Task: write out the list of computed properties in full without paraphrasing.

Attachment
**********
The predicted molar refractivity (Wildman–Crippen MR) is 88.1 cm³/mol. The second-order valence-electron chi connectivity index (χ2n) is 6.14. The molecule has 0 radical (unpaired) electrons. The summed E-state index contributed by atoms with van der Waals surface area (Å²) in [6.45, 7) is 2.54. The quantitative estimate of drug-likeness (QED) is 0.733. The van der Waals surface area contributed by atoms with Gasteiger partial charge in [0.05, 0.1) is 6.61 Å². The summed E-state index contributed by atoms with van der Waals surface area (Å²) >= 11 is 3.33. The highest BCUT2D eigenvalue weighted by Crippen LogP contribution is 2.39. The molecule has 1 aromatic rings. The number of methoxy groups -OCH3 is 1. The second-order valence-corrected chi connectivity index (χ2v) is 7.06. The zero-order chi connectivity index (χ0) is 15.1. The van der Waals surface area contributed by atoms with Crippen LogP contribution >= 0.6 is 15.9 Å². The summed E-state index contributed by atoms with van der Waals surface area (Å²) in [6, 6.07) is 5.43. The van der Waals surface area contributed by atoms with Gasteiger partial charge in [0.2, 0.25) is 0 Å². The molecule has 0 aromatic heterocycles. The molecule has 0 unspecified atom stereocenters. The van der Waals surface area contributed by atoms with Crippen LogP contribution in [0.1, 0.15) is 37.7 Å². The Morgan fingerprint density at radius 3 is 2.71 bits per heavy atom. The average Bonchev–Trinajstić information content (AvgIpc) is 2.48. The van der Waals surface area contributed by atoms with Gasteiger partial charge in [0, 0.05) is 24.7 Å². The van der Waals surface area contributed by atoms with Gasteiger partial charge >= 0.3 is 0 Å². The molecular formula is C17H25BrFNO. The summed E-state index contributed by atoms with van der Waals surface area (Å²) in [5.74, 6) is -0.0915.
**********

The predicted molar refractivity (Wildman–Crippen MR) is 88.1 cm³/mol. The second-order valence-electron chi connectivity index (χ2n) is 6.14. The molecule has 0 radical (unpaired) electrons. The summed E-state index contributed by atoms with van der Waals surface area (Å²) in [6.45, 7) is 2.54. The quantitative estimate of drug-likeness (QED) is 0.733. The van der Waals surface area contributed by atoms with Gasteiger partial charge in [0.05, 0.1) is 6.61 Å². The summed E-state index contributed by atoms with van der Waals surface area (Å²) >= 11 is 3.33. The highest BCUT2D eigenvalue weighted by Crippen LogP contribution is 2.39. The molecule has 1 aromatic rings. The number of methoxy groups -OCH3 is 1. The second-order valence-corrected chi connectivity index (χ2v) is 7.06. The zero-order chi connectivity index (χ0) is 15.1. The van der Waals surface area contributed by atoms with Crippen LogP contribution >= 0.6 is 15.9 Å². The summed E-state index contributed by atoms with van der Waals surface area (Å²) in [6, 6.07) is 5.43. The van der Waals surface area contributed by atoms with Gasteiger partial charge in [0.2, 0.25) is 0 Å². The molecule has 0 aromatic heterocycles. The molecule has 0 unspecified atom stereocenters. The van der Waals surface area contributed by atoms with Crippen LogP contribution in [0.1, 0.15) is 37.7 Å². The Morgan fingerprint density at radius 3 is 2.71 bits per heavy atom. The average Bonchev–Trinajstić information content (AvgIpc) is 2.48. The van der Waals surface area contributed by atoms with Gasteiger partial charge in [0, 0.05) is 24.7 Å². The van der Waals surface area contributed by atoms with Gasteiger partial charge >= 0.3 is 0 Å². The molecular formula is C17H25BrFNO. The summed E-state index contributed by atoms with van der Waals surface area (Å²) in [5.74, 6) is -0.0915.